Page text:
Small Nyaung Shwe doesn't have a bus station. Transport departs from in front of the various Yone Gyi travel agents, while shared taxis and minibuses go door to door collecting customers from hotel lobbies. We counted around 10 different companies providing long-distance transport to Bagan, Mandalay and Yangon or shorter hops to Kalaw. There are also direct buses to Kyaukme, Hsipaw and Lashio which avoid passing through Mandalay. Other destinations include Pyin U Lwin, Bago, Taungoo and even Hpa-an and Myawaddy, though we’re not recommending you go from Nyaung Shwe to the latter two in one hop. Heading east, foreigners are not permitted to travel overland further than Taunggyi at present.
For the three main long-haul routes you have a choice of coach-style night buses, while day journeys are more often done by minibuses.
Buses are much improved in Burma these days, though roads are not. Air-con buses are cheaper than minibuses, though VIP sleepers with fewer seats and more reclining space are usually comparable in price to minibuses. You’ll pay a slight commission to either a travel agent or a hotel or guesthouse but rates shouldn’t vary by much either way. Note the minibus services pick up and drop off at the door, which can save you a few kyat in taxi or tuk tuk fares. This is our preferred means of road travel. Below are sample prices and times noted as of mid-2016. Fares will vary slightly from one company to another and travelling times are very approximate!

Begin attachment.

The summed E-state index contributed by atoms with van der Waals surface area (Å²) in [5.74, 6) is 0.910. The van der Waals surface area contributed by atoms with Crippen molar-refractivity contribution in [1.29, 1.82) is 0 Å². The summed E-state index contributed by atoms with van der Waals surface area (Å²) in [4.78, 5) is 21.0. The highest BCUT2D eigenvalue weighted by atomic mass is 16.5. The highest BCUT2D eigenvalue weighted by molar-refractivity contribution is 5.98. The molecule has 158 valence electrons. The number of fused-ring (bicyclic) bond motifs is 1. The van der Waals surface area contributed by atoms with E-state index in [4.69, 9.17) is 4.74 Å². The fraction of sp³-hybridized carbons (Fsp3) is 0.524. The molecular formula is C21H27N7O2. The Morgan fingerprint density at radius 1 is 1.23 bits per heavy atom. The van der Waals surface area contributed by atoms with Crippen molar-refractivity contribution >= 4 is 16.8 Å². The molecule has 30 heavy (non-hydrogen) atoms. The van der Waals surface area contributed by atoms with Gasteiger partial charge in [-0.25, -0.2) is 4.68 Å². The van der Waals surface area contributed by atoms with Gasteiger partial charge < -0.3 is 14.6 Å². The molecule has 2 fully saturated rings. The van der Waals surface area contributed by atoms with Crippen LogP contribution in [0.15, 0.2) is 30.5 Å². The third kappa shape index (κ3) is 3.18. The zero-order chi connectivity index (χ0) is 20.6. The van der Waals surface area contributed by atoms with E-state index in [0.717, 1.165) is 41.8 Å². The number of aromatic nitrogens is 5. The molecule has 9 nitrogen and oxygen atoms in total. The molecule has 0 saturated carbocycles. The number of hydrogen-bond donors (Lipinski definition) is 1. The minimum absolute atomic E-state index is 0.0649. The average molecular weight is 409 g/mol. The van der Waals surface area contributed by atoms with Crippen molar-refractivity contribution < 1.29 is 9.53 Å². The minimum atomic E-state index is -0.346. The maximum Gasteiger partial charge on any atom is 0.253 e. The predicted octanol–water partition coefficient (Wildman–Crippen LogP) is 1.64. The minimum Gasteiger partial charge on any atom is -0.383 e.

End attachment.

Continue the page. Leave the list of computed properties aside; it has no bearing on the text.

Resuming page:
Kalaw: Several daily departures, 2-2.5 hours, 4,000 kyat
Mandalay: 7-8 hours
Air-con bus: 19:00, 12,000 kyat
VIP night bus: 19:30 & 20:30, 14,000-17,000 kyat
Minibus: 09:00 & 09:30, 14,000 kyat
Bagan: 8-9 hours
Air-con bus: 07:00 & 19:00, 15,000 kyat
VIP night bus: 20:00, 19,000-20,000 kyat
Minibus: 08:00, 20,000 kyat
Yangon: 11-12 hours
Air-con bus: 09:00, 18:00 & 18:30, 16,000-18,000 kyat
VIP night bus: 17:30, 17:45, 18:00 & 18:30, 20,000-25,000 kyat
Kyaukme, Hsipaw, Lashio: 11, 12 & 14 hours respectively
Air-con bus: 15:00, 16,000 kyat flat fare
Pyin U Lwin: 8-10 hours
Air-con bus: 19:30, 20,000 kyat
Bago: 9-10 hours
Air-con bus: 17:00, 14,000-16,000 kyat
VIP night bus: 18:30, 22,000 kyat
Taungoo, Hpa-an, Myawaddy: 8-9 hours for the former, a very long time for the latter two!
Air-con bus: 15:00, 25,000 kyat for Taungoo, 50,000 kyat for Hpa-an and Myawaddy
For the short ride up to Taunggyi, you can either tuk tuk up to Shwe Nyaung and wait for an eastbound bus to pass along the main road, or take one of the cheap local pick-up buses from just off Yone Gyi Street. Fares are 1,500 kyat and it takes around an hour. They depart throughout the day whenever they are full.